Here’s something I wrote in between appointments before my diagnosis, back before all of your wonderful comments and hopeful stories, when my only exposure to cancer was its unforgiving side. I haven’t edited it since.
Nothing makes you ponder the meaning of Mother’s Day quite like finding a lump where there shouldn’t be one. And then hearing post-mammogram murmurs that include words like “curious” and “needs further investigation,” followed shortly thereafter by a deep-tissue biopsy. And even though I knew it would turn out to be nothing, that there was no need to be alarmist, there was also that teeny tiny possibility, however small, that this could potentially signal the end of the road for me.
Me: Okay, calm down, Tammy. We’re going to be just fine.
Me: That’s what everybody says, but then how do you explain all these people with cancer?
Me: But we’re still young. Sort of. Mom doesn’t have cancer. Neither of our grandmothers had cancer. Everyone lives to be 90.
Me: Yeah, that’s what they want you to believe. That you have aaaaaallll the time in the world before they cut you down in the prime of your life.
Me: Who’s they?
Me: I don’t know. Secret government agencies? Terrorists? Monsanto? Whoever gives out cancer.
And then there were all the nagging questions. Questions like: Was it the meat that did it? My lack of religion? Will my kids even remember me if I die now? My face, I mean, not just a nebulous source of yelling. They’re still so little. Who will cook for them? What if they go back through the old digital photos someday and find more pictures of my meals than pictures of them and think I loved my dumb blog more than them. What if they grow up sad and bitter with the world instead of gradually easing into the sadness and bitterness of the world? What if they stop laughing?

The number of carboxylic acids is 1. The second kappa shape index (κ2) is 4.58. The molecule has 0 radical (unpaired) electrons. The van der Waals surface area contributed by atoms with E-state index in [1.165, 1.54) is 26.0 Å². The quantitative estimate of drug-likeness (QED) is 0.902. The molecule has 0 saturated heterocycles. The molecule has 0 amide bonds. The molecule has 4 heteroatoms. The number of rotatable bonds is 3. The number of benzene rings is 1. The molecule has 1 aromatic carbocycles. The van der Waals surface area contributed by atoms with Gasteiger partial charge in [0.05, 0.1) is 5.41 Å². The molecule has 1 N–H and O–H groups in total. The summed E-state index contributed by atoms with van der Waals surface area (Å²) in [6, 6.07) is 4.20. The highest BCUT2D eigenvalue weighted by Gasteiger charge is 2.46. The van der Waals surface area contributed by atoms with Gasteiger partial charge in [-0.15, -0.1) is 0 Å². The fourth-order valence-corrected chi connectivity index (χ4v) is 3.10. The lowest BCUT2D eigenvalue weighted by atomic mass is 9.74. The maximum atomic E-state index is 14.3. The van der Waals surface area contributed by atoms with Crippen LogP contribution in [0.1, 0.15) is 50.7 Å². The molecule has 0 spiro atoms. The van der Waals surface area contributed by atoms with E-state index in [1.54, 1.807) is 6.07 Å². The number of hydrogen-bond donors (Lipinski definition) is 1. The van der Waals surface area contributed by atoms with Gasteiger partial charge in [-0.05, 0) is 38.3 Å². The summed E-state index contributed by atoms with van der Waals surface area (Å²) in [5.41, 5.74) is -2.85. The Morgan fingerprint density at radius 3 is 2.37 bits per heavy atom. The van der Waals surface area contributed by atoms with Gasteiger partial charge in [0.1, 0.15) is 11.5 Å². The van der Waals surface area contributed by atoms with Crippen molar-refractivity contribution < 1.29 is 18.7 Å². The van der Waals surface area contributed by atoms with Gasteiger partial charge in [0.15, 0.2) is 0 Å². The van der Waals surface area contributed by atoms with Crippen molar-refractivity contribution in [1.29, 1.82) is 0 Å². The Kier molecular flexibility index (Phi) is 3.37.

What about Husband? Will he recover? What if he refuses to fall in love ever again? What if that refusal has nothing to do with me dying? What if he does fall in love again and remarries a bombshell? A bombshell with housekeeping skills. Will my spirit be mad?
What if nobody comes to my funeral? What if nobody can think of anything to say during the eulogy: “She was…a girl.” God, that would be awkward. I’m glad I won’t be there to see it.
What if people decide it’s less painful to forget me than to remember me? And five years down the road people are afraid to even bring up my name. I’ll be the unnamed dead person no one wants to talk about. What if you can’t donate your organs if you have cancer? What if no one remembers that I want to be cremated instead of buried and that I want my ashes sprinkled in two specific places and that I want my funeral at another specific place that’s not a church but I never write them down so no one knows what they are? What if it doesn’t matter?
What if my Dad stops believing in God? What if my Mom loses hope? What if Nonni outlives me? It would kill her. But at least then I’d have some company up there. Well, unless I go down there, instead. Hmmmmmm. Maybe God would let her write letters of a non-flammable sort? Sent by carrier pigeon so I can have lunch, too?
What if there’s nothing but blackness?
Well, that was fun! This is the part where I was supposed to say that the results came back fine. That I totally wasn’t worried. That the lumps were just raisins and, by the way, here’s a recipe for oatmeal cookies. (This is why you shouldn’t write your posts before real-life events unfold.) But at least now I’m off the hook for typing up the recipe because, really, are you hungry for cookies right now?